Date of Award


Degree Name



Educational Leadership and Administration


Arturo Pacheco


A trend developing over the last decade in professional development has been to provide teachers with support and guidance through engaging and interactive experiences (Boston Plan for Excellence, 2004). The assumption is that teachers who are provided with hands-on professional development experiences will make connections and add meaning to new content or pedagogy being taught and increase the likelihood of transfer of those practices to the classroom. Another current approach to professional development, known as school-based, delivers support to teachers in the eye of the storm, at the school site and in the classroom (Barkley, 2005). Proponents of school-based professional development claim that the model seeks to address issues of practice with teachers in the context of classroom instruction (Coburn, 2003). Thus, teacher practice is closely examined by the practitioner, staff developer, or researcher in the context, where it occurs. Accordingly, advocates of school-based professional development believe that careful examination of teaching affords teachers the opportunity to assess their knowledge base and socially construct meaning in authentic and safe environments (Wilson and Berne, 1999). This is significant because it presumes that trust in the environment and in collegial relationships has been established; according to Costa and Garmston (2002), learning requires trust. Yet, while school-based professional development models have received much attention from practitioners, little empirical research has been conducted that examines its construction and implementation.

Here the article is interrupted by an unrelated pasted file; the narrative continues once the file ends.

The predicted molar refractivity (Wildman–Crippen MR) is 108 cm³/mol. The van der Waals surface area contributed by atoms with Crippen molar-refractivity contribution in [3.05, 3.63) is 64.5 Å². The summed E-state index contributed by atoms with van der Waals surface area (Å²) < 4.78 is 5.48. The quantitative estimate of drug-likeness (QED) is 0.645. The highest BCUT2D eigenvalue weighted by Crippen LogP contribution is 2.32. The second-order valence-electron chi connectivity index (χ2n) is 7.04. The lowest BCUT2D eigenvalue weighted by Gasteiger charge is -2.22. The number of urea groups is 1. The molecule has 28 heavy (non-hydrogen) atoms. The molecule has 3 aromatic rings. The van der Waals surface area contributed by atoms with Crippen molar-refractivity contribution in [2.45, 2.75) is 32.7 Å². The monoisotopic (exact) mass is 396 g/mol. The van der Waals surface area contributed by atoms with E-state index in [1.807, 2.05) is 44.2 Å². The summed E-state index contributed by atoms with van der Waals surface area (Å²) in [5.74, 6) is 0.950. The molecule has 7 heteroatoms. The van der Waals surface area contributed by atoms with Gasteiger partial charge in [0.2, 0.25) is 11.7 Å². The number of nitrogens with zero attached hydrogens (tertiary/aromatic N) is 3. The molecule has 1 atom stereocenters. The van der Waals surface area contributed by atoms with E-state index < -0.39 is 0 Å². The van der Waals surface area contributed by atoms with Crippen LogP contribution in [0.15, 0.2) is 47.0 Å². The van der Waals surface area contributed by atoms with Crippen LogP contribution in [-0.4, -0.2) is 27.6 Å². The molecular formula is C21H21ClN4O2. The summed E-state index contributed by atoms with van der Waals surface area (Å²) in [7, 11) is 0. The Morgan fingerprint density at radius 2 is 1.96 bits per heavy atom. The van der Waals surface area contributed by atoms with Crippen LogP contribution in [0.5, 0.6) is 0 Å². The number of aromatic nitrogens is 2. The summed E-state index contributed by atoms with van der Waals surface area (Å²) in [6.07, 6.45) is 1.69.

This study examines one model of professional development. One school-based model of professional development growing in popularity is coaching. Coaching, according to its proponents, is a reciprocal relationship where teachers and coaches work together to impact student learning. Increased knowledge and a strong commitment to the learning process of self and others is a benefit to this professional development model. This interpretive examines the model as it is practiced and enacted by those directly involved in it: coaches.




Received from ProQuest

File Size

130 pages

File Format


Rights Holder

Michele De Bellis